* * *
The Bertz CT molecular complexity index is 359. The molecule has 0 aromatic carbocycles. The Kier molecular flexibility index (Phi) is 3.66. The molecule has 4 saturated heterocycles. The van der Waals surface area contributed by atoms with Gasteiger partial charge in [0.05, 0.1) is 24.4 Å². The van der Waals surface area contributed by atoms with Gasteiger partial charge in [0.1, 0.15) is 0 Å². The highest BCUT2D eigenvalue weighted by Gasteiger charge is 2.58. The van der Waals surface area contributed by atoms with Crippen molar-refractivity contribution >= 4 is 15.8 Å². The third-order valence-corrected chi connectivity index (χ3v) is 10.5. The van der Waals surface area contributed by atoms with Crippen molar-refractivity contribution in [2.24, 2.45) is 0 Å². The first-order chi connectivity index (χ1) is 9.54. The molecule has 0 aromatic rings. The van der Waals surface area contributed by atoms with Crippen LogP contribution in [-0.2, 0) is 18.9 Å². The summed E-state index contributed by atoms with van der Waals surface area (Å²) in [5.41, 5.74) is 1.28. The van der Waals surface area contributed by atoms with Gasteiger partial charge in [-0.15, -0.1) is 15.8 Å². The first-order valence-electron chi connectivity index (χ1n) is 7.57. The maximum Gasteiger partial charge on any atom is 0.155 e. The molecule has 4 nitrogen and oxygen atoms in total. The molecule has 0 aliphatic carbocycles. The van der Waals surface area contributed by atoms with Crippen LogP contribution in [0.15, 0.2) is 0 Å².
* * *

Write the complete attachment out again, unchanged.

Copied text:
The Bertz CT molecular complexity index is 359. The molecule has 0 aromatic carbocycles. The Kier molecular flexibility index (Phi) is 3.66. The molecule has 4 saturated heterocycles. The van der Waals surface area contributed by atoms with Gasteiger partial charge in [0.05, 0.1) is 24.4 Å². The van der Waals surface area contributed by atoms with Gasteiger partial charge in [0.1, 0.15) is 0 Å². The highest BCUT2D eigenvalue weighted by Gasteiger charge is 2.58. The van der Waals surface area contributed by atoms with Crippen molar-refractivity contribution >= 4 is 15.8 Å². The third-order valence-corrected chi connectivity index (χ3v) is 10.5. The van der Waals surface area contributed by atoms with Crippen molar-refractivity contribution in [2.24, 2.45) is 0 Å². The first-order chi connectivity index (χ1) is 9.54. The molecule has 0 aromatic rings. The van der Waals surface area contributed by atoms with Crippen LogP contribution in [-0.2, 0) is 18.9 Å². The summed E-state index contributed by atoms with van der Waals surface area (Å²) in [5.41, 5.74) is 1.28. The van der Waals surface area contributed by atoms with Gasteiger partial charge in [-0.15, -0.1) is 15.8 Å². The first-order valence-electron chi connectivity index (χ1n) is 7.57. The maximum Gasteiger partial charge on any atom is 0.155 e. The molecule has 4 nitrogen and oxygen atoms in total. The molecule has 0 aliphatic carbocycles. The van der Waals surface area contributed by atoms with Crippen LogP contribution in [0.15, 0.2) is 0 Å².